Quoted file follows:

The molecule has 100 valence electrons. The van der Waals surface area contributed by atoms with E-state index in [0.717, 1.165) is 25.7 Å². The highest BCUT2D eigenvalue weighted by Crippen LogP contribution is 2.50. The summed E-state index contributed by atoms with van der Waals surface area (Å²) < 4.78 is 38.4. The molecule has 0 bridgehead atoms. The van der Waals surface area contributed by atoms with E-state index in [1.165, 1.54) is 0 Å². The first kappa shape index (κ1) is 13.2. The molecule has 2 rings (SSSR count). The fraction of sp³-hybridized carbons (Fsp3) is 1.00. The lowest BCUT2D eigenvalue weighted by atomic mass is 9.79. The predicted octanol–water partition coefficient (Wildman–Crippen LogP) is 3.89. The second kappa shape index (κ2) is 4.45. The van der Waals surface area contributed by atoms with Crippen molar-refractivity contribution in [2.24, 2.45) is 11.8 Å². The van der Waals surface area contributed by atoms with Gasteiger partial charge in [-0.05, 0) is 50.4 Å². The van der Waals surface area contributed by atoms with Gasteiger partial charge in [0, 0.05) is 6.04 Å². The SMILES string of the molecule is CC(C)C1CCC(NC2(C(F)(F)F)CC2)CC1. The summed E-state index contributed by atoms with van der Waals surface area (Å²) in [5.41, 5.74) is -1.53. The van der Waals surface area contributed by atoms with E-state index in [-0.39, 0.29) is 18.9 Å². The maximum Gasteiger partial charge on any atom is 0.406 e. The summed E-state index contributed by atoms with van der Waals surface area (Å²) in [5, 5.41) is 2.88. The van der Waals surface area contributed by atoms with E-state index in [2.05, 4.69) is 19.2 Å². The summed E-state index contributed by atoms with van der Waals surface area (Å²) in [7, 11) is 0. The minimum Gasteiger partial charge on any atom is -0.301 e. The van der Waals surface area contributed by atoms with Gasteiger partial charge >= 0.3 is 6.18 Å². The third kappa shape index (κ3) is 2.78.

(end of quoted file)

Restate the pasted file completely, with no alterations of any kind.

The molecule has 100 valence electrons. The van der Waals surface area contributed by atoms with E-state index in [0.717, 1.165) is 25.7 Å². The highest BCUT2D eigenvalue weighted by Crippen LogP contribution is 2.50. The summed E-state index contributed by atoms with van der Waals surface area (Å²) < 4.78 is 38.4. The molecule has 0 bridgehead atoms. The van der Waals surface area contributed by atoms with E-state index in [1.165, 1.54) is 0 Å². The first kappa shape index (κ1) is 13.2. The molecule has 2 rings (SSSR count). The fraction of sp³-hybridized carbons (Fsp3) is 1.00. The lowest BCUT2D eigenvalue weighted by atomic mass is 9.79. The predicted octanol–water partition coefficient (Wildman–Crippen LogP) is 3.89. The second kappa shape index (κ2) is 4.45. The van der Waals surface area contributed by atoms with Crippen molar-refractivity contribution in [2.24, 2.45) is 11.8 Å². The van der Waals surface area contributed by atoms with Gasteiger partial charge in [-0.05, 0) is 50.4 Å². The van der Waals surface area contributed by atoms with Gasteiger partial charge in [0, 0.05) is 6.04 Å². The SMILES string of the molecule is CC(C)C1CCC(NC2(C(F)(F)F)CC2)CC1. The summed E-state index contributed by atoms with van der Waals surface area (Å²) in [5.41, 5.74) is -1.53. The van der Waals surface area contributed by atoms with E-state index in [-0.39, 0.29) is 18.9 Å². The maximum Gasteiger partial charge on any atom is 0.406 e. The summed E-state index contributed by atoms with van der Waals surface area (Å²) in [5, 5.41) is 2.88. The van der Waals surface area contributed by atoms with E-state index in [2.05, 4.69) is 19.2 Å². The summed E-state index contributed by atoms with van der Waals surface area (Å²) in [7, 11) is 0. The minimum Gasteiger partial charge on any atom is -0.301 e. The van der Waals surface area contributed by atoms with Gasteiger partial charge >= 0.3 is 6.18 Å². The third kappa shape index (κ3) is 2.78.